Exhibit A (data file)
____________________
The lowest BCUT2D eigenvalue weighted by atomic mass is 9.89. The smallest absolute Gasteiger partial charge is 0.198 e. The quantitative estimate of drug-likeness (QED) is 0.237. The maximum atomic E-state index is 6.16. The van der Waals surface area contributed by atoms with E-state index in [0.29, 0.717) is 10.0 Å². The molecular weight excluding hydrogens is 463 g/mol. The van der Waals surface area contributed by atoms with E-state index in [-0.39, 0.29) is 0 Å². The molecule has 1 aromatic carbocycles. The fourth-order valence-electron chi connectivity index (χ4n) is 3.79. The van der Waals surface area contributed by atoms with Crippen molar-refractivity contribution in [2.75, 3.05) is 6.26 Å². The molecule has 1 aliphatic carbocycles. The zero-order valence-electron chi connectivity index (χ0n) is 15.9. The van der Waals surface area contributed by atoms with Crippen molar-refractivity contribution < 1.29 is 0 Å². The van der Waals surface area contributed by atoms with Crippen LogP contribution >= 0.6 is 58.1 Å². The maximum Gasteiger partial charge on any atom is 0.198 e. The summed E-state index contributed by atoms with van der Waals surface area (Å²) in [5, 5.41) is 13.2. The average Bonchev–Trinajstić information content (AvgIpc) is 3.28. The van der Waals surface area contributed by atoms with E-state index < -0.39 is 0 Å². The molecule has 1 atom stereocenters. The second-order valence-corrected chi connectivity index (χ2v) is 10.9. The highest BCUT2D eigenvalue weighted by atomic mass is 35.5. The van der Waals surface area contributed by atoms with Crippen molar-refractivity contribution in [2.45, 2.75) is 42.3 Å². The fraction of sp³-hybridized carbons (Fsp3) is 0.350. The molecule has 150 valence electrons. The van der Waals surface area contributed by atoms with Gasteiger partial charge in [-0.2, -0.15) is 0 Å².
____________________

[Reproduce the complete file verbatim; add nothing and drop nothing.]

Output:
The lowest BCUT2D eigenvalue weighted by atomic mass is 9.89. The smallest absolute Gasteiger partial charge is 0.198 e. The quantitative estimate of drug-likeness (QED) is 0.237. The maximum atomic E-state index is 6.16. The van der Waals surface area contributed by atoms with E-state index in [0.29, 0.717) is 10.0 Å². The molecular weight excluding hydrogens is 463 g/mol. The van der Waals surface area contributed by atoms with E-state index in [-0.39, 0.29) is 0 Å². The molecule has 1 aromatic carbocycles. The fourth-order valence-electron chi connectivity index (χ4n) is 3.79. The van der Waals surface area contributed by atoms with Crippen molar-refractivity contribution in [2.75, 3.05) is 6.26 Å². The molecule has 1 aliphatic carbocycles. The zero-order valence-electron chi connectivity index (χ0n) is 15.9. The van der Waals surface area contributed by atoms with Crippen molar-refractivity contribution < 1.29 is 0 Å². The van der Waals surface area contributed by atoms with Crippen LogP contribution >= 0.6 is 58.1 Å². The maximum Gasteiger partial charge on any atom is 0.198 e. The summed E-state index contributed by atoms with van der Waals surface area (Å²) in [5, 5.41) is 13.2. The average Bonchev–Trinajstić information content (AvgIpc) is 3.28. The van der Waals surface area contributed by atoms with E-state index < -0.39 is 0 Å². The molecule has 1 atom stereocenters. The second-order valence-corrected chi connectivity index (χ2v) is 10.9. The highest BCUT2D eigenvalue weighted by atomic mass is 35.5. The van der Waals surface area contributed by atoms with Crippen molar-refractivity contribution in [2.45, 2.75) is 42.3 Å². The fraction of sp³-hybridized carbons (Fsp3) is 0.350. The molecule has 150 valence electrons. The van der Waals surface area contributed by atoms with Gasteiger partial charge in [-0.2, -0.15) is 0 Å².